CCJ Architects has a philosophy that acknowledges the complexity of buildings and the users that occupy the buildings. We aim to produce work to the highest standards of our profession and ensure that the interpersonal relationships necessary during the process foster a positive atmosphere of co-operation and responsibility. Working closely with the client and/or user groups mean that we are able to directly understand the specific technical requirements of the project we are working on. We have to put ourselves into the shoes of a particular client or user and understand the functions and limitations of their work, specialist position or lifestyle. Then our task is to translate this into a built physical form.
CCJ has put together three words that try to represent the translation of the functional and design requirements into a built form.
Climate Context Complexity
Climate represents the environmental conditions of the area and the systems employed to cope with these conditions.
Climate is not just about ESD inclusions for reducing energy use, but a core requirement for conditions related to a healthy environment. It is an inbuilt requirement that covers all aspects of the design process from orientation, passive building systems, active building systems through to material selection and landscape.
Context is the site and surrounds peculiar to the project’s location.
It is important to relate to the context, not just in built form, but also through relationships. Continuous questioning during the design process helps us to understand how people work and live and how to facilitate the spatial requirements. Our broad range of experience across projects, which are sometimes “one off” facilities, means that we do not take things for granted. We are always questioning and refining as each building is deeply rooted in its site in both a physical and functional way. CCJ’s philosophy is not to transport building designs but to carefully craft an individual project that is specifically related to the site and cannot be relocated.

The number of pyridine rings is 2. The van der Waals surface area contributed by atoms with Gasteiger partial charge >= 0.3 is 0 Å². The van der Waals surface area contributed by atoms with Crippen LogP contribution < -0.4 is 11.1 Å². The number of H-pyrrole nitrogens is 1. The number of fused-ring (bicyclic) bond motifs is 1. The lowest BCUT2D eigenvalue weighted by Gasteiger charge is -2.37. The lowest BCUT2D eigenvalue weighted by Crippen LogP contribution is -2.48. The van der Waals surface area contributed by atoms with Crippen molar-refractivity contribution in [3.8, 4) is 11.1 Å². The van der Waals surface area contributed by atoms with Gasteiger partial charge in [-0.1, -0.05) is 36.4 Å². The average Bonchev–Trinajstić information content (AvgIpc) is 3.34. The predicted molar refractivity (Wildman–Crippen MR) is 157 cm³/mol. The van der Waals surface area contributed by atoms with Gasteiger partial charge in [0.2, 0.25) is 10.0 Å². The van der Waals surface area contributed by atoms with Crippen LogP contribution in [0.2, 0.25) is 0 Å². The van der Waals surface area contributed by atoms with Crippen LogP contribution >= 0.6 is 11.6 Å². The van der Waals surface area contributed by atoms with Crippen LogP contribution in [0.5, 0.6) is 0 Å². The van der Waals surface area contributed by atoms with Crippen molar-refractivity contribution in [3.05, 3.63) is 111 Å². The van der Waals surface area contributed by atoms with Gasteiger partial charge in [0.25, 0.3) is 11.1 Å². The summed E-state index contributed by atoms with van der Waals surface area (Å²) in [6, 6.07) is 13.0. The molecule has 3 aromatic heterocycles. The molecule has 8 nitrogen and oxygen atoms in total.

Complexity relates to functions, users, the inspiration and the integration of the above into a whole.
The incorporation of all the elements of function, context, relationships, environmental conditions, and the like, is a complex process. A resulting project may appear simple but we recognise the complexity involved and give all buildings the required attention to facilitate usability with architectural merit.
The success of architecture is imbedded in this translation.
Image: Forest – Kevin Miller